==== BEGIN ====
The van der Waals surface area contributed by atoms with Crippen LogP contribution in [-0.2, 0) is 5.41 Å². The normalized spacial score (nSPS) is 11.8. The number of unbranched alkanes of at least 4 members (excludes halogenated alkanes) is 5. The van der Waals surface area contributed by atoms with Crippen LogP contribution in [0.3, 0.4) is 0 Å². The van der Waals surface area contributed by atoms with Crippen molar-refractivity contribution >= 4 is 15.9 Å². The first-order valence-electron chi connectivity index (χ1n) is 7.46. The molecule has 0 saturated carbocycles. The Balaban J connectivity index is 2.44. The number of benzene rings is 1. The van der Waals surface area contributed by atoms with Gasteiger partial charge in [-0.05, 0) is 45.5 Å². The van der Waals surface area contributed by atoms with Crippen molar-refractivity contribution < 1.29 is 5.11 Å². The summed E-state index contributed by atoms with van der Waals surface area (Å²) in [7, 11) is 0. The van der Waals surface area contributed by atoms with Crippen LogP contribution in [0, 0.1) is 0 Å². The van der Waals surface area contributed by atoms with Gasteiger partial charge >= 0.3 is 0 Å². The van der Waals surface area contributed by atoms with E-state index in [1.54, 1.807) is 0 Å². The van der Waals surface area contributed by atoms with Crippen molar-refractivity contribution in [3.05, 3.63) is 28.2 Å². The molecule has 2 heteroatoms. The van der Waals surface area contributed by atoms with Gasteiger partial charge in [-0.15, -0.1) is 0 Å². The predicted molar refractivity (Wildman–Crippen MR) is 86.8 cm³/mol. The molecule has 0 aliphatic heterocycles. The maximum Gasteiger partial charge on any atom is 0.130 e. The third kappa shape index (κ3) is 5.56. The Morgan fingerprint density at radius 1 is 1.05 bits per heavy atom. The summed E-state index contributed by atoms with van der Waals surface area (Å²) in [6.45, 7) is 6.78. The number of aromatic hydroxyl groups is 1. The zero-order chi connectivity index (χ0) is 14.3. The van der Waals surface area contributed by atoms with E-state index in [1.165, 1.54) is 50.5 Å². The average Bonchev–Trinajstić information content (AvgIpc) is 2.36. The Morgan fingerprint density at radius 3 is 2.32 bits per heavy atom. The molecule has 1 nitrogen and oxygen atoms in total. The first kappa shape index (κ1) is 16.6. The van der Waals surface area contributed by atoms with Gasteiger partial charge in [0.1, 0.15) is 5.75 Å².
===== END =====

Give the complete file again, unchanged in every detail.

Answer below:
The van der Waals surface area contributed by atoms with Crippen LogP contribution in [-0.2, 0) is 5.41 Å². The normalized spacial score (nSPS) is 11.8. The number of unbranched alkanes of at least 4 members (excludes halogenated alkanes) is 5. The van der Waals surface area contributed by atoms with Crippen LogP contribution in [0.3, 0.4) is 0 Å². The van der Waals surface area contributed by atoms with Crippen molar-refractivity contribution >= 4 is 15.9 Å². The first-order valence-electron chi connectivity index (χ1n) is 7.46. The molecule has 0 saturated carbocycles. The Balaban J connectivity index is 2.44. The number of benzene rings is 1. The van der Waals surface area contributed by atoms with Gasteiger partial charge in [-0.05, 0) is 45.5 Å². The van der Waals surface area contributed by atoms with Crippen molar-refractivity contribution < 1.29 is 5.11 Å². The summed E-state index contributed by atoms with van der Waals surface area (Å²) in [7, 11) is 0. The van der Waals surface area contributed by atoms with Crippen LogP contribution in [0, 0.1) is 0 Å². The van der Waals surface area contributed by atoms with Gasteiger partial charge >= 0.3 is 0 Å². The van der Waals surface area contributed by atoms with E-state index in [1.54, 1.807) is 0 Å². The van der Waals surface area contributed by atoms with Crippen molar-refractivity contribution in [3.05, 3.63) is 28.2 Å². The molecule has 2 heteroatoms. The van der Waals surface area contributed by atoms with Gasteiger partial charge in [-0.15, -0.1) is 0 Å². The predicted molar refractivity (Wildman–Crippen MR) is 86.8 cm³/mol. The molecule has 0 aliphatic heterocycles. The maximum Gasteiger partial charge on any atom is 0.130 e. The third kappa shape index (κ3) is 5.56. The Morgan fingerprint density at radius 1 is 1.05 bits per heavy atom. The summed E-state index contributed by atoms with van der Waals surface area (Å²) in [6.45, 7) is 6.78. The number of aromatic hydroxyl groups is 1. The zero-order chi connectivity index (χ0) is 14.3. The van der Waals surface area contributed by atoms with E-state index in [1.165, 1.54) is 50.5 Å². The average Bonchev–Trinajstić information content (AvgIpc) is 2.36. The Morgan fingerprint density at radius 3 is 2.32 bits per heavy atom. The molecule has 1 nitrogen and oxygen atoms in total. The first kappa shape index (κ1) is 16.6. The van der Waals surface area contributed by atoms with Gasteiger partial charge in [0.1, 0.15) is 5.75 Å².